Don’t Waste Your Minutes

Having just returned from vacationing in an area where massive crowds of people were vacationing as well, it’s an obvious saying learned by simple observation that every single person roaming the planet is unique—that no two people are exactly the same. This is true even for identical twins. Just ask their mother or father. It may sometimes be challenging to discern them in certain circumstances, but in the end, anyone who knows them well will know their distinctive features and be able to tell them apart.

The list of peculiarities between individuals is long. The standard characteristics used for distinguishing are often the things we can see, things like facial features, eye color, height, and build. While on vacation, part of my family’s efforts toward rest and relaxation involved just sitting together in the same room. Believe it or not, some of that time was spent watching nature shows on Discovery Channel. One show in particular, “Serengeti,” was incredibly well-crafted. Although, I think I liked it so much because its narrator never once blamed me for the peril of the animals. I wasn’t to blame for the weather, the swollen and treacherous rivers, the fly-infested plains, or the scorching sun causing desolate landscapes.

One thing I learned from the show is that when it comes to discerning individuals, namely family, animals rely more on smell than sight. It’s not just for purposes of predation or protection. I was amazed at how a baby zebra could find her mother in a confounding crowd of thousands; or how after years apart, peace settled between a cheetah protecting her young and two roaming male cheetahs when by their scents they all discovered they were siblings. I found it interesting that elephants will lift their trunks into the air like periscopes, and they will search the breezes to find relatives miles away. What’s more, their sense of smell is so attuned that they can even identify a relative’s remains in a pile of bones.

Perhaps a non-visual determiner between humans is an individual’s vacation threshold. What I mean is that I’m guessing most folks likely bear an inner clock with a unique alarm that tells them when they’ve had enough time away from life’s regular labors. For example, after about six or seven days, my son Harrison was ready to return to Michigan. Speaking only for myself, my alarm hasn’t gone off just yet. I think it still has about two more weeks left to tick. But no matter a person’s threshold, there’s something common to both: each only has so many minutes.

If I’m remembering it correctly, there’s the saying that while the hours will take care of themselves, the minutes are in our hands. In other words, we do well to remember that time is relentless, but as it carries us along, we have certain freedoms with the moments provided. For instance, my kids just can’t seem to figure out how I can say I’m resting during vacation when I continue to get up before the sun. But I do it all summer long because I want to squeeze as much as I can from every single day. For them, the morning’s minutes are meant for sleeping in. For me, they’re meant for accomplishing what the rest of the year is unwilling to allow. Perhaps most importantly, they’re meant for bringing me back around to remembering just how precious time is—that even as we may think we’re killing time, time cannot be killed, and a minute wasted cannot be reclaimed; or when we say so disconnectedly that time flies, we must remember we’re being carried along on its back as a passenger; or just how right we are when we say only time will tell, realizing that in time, all will eventually be revealed. Euripides is the one who said time is a babbler and that it speaks even when not asked a question.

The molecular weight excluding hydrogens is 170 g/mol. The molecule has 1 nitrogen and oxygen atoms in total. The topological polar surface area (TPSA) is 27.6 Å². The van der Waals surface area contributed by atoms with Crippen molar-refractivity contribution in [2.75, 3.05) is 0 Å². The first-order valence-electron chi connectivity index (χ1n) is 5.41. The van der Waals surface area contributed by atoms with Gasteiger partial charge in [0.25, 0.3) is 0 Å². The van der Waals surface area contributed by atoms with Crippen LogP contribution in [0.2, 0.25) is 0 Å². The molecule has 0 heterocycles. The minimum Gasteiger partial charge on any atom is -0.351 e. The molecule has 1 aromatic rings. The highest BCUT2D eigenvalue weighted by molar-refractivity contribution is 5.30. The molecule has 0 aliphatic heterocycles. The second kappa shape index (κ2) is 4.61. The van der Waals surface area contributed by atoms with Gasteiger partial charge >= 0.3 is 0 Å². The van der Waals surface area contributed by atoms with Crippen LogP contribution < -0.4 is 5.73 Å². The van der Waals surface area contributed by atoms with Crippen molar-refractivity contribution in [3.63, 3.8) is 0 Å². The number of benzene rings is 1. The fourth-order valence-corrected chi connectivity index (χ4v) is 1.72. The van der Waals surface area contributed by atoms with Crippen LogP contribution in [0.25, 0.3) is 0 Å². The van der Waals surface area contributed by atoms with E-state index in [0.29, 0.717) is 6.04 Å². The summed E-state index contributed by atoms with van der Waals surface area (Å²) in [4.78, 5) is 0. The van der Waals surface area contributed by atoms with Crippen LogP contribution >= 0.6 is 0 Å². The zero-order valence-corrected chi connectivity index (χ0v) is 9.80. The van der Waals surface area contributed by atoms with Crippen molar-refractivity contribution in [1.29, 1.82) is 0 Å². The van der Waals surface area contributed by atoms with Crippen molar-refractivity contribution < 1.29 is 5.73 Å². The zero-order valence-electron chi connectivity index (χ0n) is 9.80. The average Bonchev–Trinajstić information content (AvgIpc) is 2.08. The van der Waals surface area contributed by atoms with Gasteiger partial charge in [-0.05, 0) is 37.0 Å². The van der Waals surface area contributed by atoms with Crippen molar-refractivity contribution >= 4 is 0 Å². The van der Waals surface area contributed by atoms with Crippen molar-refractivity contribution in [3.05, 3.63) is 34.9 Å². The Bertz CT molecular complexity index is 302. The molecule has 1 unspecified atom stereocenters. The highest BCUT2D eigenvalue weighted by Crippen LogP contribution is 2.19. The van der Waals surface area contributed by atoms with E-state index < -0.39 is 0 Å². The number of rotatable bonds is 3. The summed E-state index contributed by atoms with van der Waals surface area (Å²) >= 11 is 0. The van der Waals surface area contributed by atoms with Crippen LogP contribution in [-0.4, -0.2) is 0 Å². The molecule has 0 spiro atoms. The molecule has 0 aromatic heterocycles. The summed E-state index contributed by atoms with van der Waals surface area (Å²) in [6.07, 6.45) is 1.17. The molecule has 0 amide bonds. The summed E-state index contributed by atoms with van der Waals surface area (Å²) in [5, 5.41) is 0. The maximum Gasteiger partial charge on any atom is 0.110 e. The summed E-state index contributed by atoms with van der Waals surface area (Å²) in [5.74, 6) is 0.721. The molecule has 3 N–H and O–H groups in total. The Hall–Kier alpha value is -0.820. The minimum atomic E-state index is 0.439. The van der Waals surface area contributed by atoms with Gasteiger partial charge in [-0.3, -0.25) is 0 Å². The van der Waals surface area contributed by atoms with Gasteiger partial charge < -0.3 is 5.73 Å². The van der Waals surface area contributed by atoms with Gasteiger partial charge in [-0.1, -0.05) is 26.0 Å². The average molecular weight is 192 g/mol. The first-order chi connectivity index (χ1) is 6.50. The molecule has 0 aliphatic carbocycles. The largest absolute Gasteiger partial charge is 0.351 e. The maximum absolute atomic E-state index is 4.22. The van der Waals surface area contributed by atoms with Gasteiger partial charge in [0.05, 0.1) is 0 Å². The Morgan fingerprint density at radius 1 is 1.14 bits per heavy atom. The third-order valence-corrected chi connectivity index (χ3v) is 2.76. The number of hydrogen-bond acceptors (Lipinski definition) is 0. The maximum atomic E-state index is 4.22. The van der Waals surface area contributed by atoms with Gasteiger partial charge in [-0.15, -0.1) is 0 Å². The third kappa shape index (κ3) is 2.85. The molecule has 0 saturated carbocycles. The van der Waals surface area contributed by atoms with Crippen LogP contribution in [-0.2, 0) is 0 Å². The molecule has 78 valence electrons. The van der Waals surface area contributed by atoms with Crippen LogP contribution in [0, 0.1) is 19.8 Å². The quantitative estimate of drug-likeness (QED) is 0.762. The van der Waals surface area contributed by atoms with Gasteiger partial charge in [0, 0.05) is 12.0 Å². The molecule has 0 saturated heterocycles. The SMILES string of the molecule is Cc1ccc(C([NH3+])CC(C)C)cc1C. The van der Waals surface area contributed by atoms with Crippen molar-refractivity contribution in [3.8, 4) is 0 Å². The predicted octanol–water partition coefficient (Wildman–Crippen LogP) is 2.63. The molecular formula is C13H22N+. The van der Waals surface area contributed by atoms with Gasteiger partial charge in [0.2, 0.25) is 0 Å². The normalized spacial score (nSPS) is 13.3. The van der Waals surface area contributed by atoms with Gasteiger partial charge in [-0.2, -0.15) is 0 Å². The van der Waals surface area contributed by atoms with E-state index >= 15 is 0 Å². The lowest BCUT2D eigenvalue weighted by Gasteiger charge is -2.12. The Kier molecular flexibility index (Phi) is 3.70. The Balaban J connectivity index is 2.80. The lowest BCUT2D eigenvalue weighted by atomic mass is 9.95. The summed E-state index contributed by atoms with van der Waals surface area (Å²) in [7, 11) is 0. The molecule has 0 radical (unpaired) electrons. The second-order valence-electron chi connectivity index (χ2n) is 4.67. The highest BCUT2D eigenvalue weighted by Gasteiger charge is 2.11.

All these things are true, and so for starters, knowing the value of every minute in my life and the lives of the family God gave to me seems to be one of the wisest routes I can travel toward my final minute—and to do so with the fewest regrets.

Taking a moment to sip my coffee and read back over what I’ve written so far, there seems to be a strange gap in between where I started and where I’ve ended. I began by talking about the things that distinguish people one from another, and somehow, I ended up pondering the importance of making every moment in life count. I guess that’s the danger in free-typing. Although, I suppose as Christians, the connective tissue to these thoughts isn’t as elusive as one might think. It begins to take shape when we consider that for all the natural discernments made between humans by sight, and all the natural discernments made between animals by smell, there is another sense employed in the Church that rises above all others: sound.

Jesus said, “My sheep listen to my voice; I know them, and they follow me” (John 10:27).

By the power of the Holy Spirit through the Gospel, Christians are born into the family of God, and by this, they are enabled for hearing the voice of the Good Shepherd and identifying Him in comparison to all others. By this, we know who to follow, and of course, this very important truth touches each of the minutes granted to us in this life, until finally culminating in the Last Day.

Listening to and following the real Jesus while battling the human will’s desire to follow false prophets and teachers is a major lesson to be taken from the three readings we’ll be hearing in worship this morning (Jeremiah 23:16-29, Romans 8:12-17, and Matthew 7:15-23). It’s a lesson that requires discernment. This discernment is an every-minute-of-the-day endeavor that takes aim toward a final day.

It’s critically time sensitive.

Don’t waste the minutes you and your family have been given, especially when you already know that one day there’ll be a final minute. In that moment, there’ll be far too much from a life lived following false hopes apart from Christ to cram into sixty seconds. Instead, feed as many of the minutes that come before it with the real Jesus—the One who has covered all your transgressions and given the merits of His work to you freely—knowing that His aim is to have you and your family by His side in a place where minutes no longer matter.